The 10 Best Western Movies of The 1960s

When assembling a chronological list of the ten best Westerns of the 1960s, one thing seems abundantly clear: the middle years of the decade are surprisingly barren. The first few years of the 1960s feel massively different stylistically to the outstanding Westerns of 1969; as if the assassination of President Kennedy had fractured America’s self-belief which had subsequently damaged its most essential genre.

That the Italian Spaghetti Westerns dominate the 1964-1968 years indicates a growing, international desire to emphasise the violence and greed of the USA whilst reimagining the genre with a laconic coolness and idiosyncratic aural and visual trademarks. When Hollywood got back to making its defining Westerns, there was a mournful, elegiac tone to them that had not been seen before, and has set the stage for the genre since. These ten films embody that shift from the traditional to the subversive.


1. The Magnificent Seven (1960)


A true sensei of film trivia will be able to name the seven actors in this endlessly enjoyable remake of Akira Kurosawa’s Seven Samurai. They are, of course, Yul Brynner, Steve McQueen, Charles Bronson, James Coburn, Robert Vaughn, Brad Dexter and Horst Bulchoz. This septet of gunslingers is hired by scared villagers who seek protection from Eli Wallach’s frequent bandit raids. This is one of the film’s strengths; Seven Samurai’s bandit chief has little screen presence compared to Wallach.

Elmer Bernstein’s central theme is one of the most stirring, warming pieces of music to grace the silver screen. Hearing it is a surefire way to end up watching the entire film then buying a horse afterwards. Loaded with iconic scenes such as James Coburn’s introductory duel and McQueen riding shotgun with Brynner, the star power and simplicity of the story fuse into a worthy Hollywood remake of a foreign language film.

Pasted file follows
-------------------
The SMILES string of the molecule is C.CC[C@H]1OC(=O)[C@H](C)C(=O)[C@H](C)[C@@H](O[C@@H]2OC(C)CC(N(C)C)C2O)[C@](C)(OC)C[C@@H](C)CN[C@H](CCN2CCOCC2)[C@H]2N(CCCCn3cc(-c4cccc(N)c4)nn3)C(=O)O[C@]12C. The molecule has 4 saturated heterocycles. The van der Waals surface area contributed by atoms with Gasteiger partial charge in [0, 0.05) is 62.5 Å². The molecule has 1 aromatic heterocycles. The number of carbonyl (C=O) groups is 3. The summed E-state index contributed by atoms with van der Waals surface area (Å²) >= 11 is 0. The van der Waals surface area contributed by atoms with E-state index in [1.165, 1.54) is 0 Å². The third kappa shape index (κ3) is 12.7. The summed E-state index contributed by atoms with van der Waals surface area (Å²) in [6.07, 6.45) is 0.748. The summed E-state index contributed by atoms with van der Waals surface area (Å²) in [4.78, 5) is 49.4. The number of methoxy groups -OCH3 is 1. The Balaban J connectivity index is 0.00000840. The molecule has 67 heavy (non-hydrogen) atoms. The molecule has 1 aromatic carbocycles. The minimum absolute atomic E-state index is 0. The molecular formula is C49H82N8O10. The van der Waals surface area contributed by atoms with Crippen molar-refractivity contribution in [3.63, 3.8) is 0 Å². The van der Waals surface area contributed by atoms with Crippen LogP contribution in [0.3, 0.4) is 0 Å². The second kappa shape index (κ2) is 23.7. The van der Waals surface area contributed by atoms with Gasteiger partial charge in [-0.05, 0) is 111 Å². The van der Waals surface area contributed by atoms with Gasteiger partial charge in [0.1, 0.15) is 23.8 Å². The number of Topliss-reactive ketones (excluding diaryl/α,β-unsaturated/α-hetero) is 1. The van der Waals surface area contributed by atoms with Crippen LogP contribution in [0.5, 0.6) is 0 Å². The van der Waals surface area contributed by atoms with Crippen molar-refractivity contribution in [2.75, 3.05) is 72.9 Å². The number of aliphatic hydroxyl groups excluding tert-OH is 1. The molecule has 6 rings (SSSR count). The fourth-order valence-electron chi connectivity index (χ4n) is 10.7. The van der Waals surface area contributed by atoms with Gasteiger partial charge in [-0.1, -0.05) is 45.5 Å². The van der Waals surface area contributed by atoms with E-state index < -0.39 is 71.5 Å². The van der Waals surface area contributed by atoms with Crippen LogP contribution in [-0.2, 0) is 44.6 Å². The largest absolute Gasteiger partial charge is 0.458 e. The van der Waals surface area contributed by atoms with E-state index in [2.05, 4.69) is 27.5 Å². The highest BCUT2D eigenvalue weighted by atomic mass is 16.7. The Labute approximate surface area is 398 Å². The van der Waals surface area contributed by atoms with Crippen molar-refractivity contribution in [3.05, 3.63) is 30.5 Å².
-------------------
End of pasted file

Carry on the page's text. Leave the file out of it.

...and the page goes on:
Observe how McQueen constantly draws attention to himself when he is not the focus of the scene – he did not get on well with Brynner and subsequently tried to overshadow him as much as he could. This icy contest of masculinity seems pathetic next to Charles Bronson, whose tough life and years of military service puts him far ahead of the two bickering stars.


2. The Man Who Shot Liberty Valance (1962)

The Man Who Shot Liberty Valance (1962)

John Ford defined the Revisionist Western with one quote: “when the legend becomes fact, print the legend.” A bizarre companion piece to Alfred Hitchcock’s Psycho, this too sees its director go for a stripped back approach to filming: deliberate black and white photography replaces colour and studio sets were favoured over location work. As such, The Man Who Shot Liberty Valance is a direct response to Ford’s own mythic Westerns; he removes his treasured Monument Valley from the landscapes and focuses on John Wayne and Jimmy Stewart’s interactions within the confines of rooms rather than deserts.

Told in flashback by Stewart’s Senator Ranse Stoddard, the story details his coming 25 years ago to a Western town and the friendship he struck up with Tom Doniphon (John Wayne). This leads to the title, in which Stoddard is remembered for slaying Liberty Valance, an outlaw played by Lee Marvin.`

Inflected with the spirit of film noir in its structure and shadowy cinematography (Ford noted that the climactic moment would not work in colour), The Man Who Shot Liberty Valance also stars Woody Strode, Andy Devine and Lee Van Cleef in supporting roles. An elegiac monument to Ford’s legendary career, this has influenced hordes of Westerns since.


3. Hud (1963)

History has overlooked Martin Ritt as a director. His films from the 1950s right to 1990 lack the discernible similarities of an auteur filmmaker, but his steady hand with great actors has allowed a bunch of his films to retain a ‘quiet classic’ status. Hud is one of his best films, making exquisite use of Paul Newman’s exponentially brightening star power in the early 1960s.